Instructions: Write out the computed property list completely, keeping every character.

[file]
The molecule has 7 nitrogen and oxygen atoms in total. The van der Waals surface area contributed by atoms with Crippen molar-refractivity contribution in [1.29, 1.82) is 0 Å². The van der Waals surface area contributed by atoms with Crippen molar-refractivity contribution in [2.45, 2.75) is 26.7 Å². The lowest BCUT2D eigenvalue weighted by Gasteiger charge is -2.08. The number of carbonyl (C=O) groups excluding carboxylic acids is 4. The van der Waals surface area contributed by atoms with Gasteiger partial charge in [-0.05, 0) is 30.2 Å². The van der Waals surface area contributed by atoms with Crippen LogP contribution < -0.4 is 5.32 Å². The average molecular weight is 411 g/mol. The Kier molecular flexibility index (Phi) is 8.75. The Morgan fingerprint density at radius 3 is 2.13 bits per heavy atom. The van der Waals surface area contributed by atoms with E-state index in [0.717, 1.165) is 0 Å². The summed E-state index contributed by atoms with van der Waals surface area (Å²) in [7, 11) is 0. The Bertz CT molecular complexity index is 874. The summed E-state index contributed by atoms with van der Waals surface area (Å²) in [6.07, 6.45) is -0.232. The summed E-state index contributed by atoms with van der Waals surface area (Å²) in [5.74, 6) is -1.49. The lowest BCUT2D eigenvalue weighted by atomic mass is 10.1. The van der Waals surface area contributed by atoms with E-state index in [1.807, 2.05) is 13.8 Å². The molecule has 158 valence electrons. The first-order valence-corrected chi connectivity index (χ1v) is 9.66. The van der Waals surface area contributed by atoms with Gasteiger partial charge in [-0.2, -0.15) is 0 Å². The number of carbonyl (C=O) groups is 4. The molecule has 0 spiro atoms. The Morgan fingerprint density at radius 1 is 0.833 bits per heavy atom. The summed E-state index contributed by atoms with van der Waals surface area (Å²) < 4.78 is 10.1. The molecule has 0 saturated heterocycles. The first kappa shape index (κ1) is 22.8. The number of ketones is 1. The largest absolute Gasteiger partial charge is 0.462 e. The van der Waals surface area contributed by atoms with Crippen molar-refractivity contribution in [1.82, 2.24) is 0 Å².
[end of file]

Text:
The molecule has 7 nitrogen and oxygen atoms in total. The van der Waals surface area contributed by atoms with Crippen molar-refractivity contribution in [1.29, 1.82) is 0 Å². The van der Waals surface area contributed by atoms with Crippen molar-refractivity contribution in [2.45, 2.75) is 26.7 Å². The lowest BCUT2D eigenvalue weighted by Gasteiger charge is -2.08. The number of carbonyl (C=O) groups excluding carboxylic acids is 4. The van der Waals surface area contributed by atoms with Gasteiger partial charge in [-0.05, 0) is 30.2 Å². The van der Waals surface area contributed by atoms with Crippen LogP contribution < -0.4 is 5.32 Å². The average molecular weight is 411 g/mol. The Kier molecular flexibility index (Phi) is 8.75. The Morgan fingerprint density at radius 3 is 2.13 bits per heavy atom. The van der Waals surface area contributed by atoms with E-state index in [0.717, 1.165) is 0 Å². The summed E-state index contributed by atoms with van der Waals surface area (Å²) in [7, 11) is 0. The Bertz CT molecular complexity index is 874. The summed E-state index contributed by atoms with van der Waals surface area (Å²) in [6.07, 6.45) is -0.232. The summed E-state index contributed by atoms with van der Waals surface area (Å²) in [5.74, 6) is -1.49. The lowest BCUT2D eigenvalue weighted by atomic mass is 10.1. The van der Waals surface area contributed by atoms with E-state index in [1.807, 2.05) is 13.8 Å². The molecule has 158 valence electrons. The first-order valence-corrected chi connectivity index (χ1v) is 9.66. The van der Waals surface area contributed by atoms with Gasteiger partial charge in [-0.2, -0.15) is 0 Å². The number of carbonyl (C=O) groups is 4. The molecule has 0 spiro atoms. The Morgan fingerprint density at radius 1 is 0.833 bits per heavy atom. The summed E-state index contributed by atoms with van der Waals surface area (Å²) < 4.78 is 10.1. The molecule has 0 saturated heterocycles. The first kappa shape index (κ1) is 22.8. The number of ketones is 1. The largest absolute Gasteiger partial charge is 0.462 e. The van der Waals surface area contributed by atoms with Crippen molar-refractivity contribution in [1.82, 2.24) is 0 Å².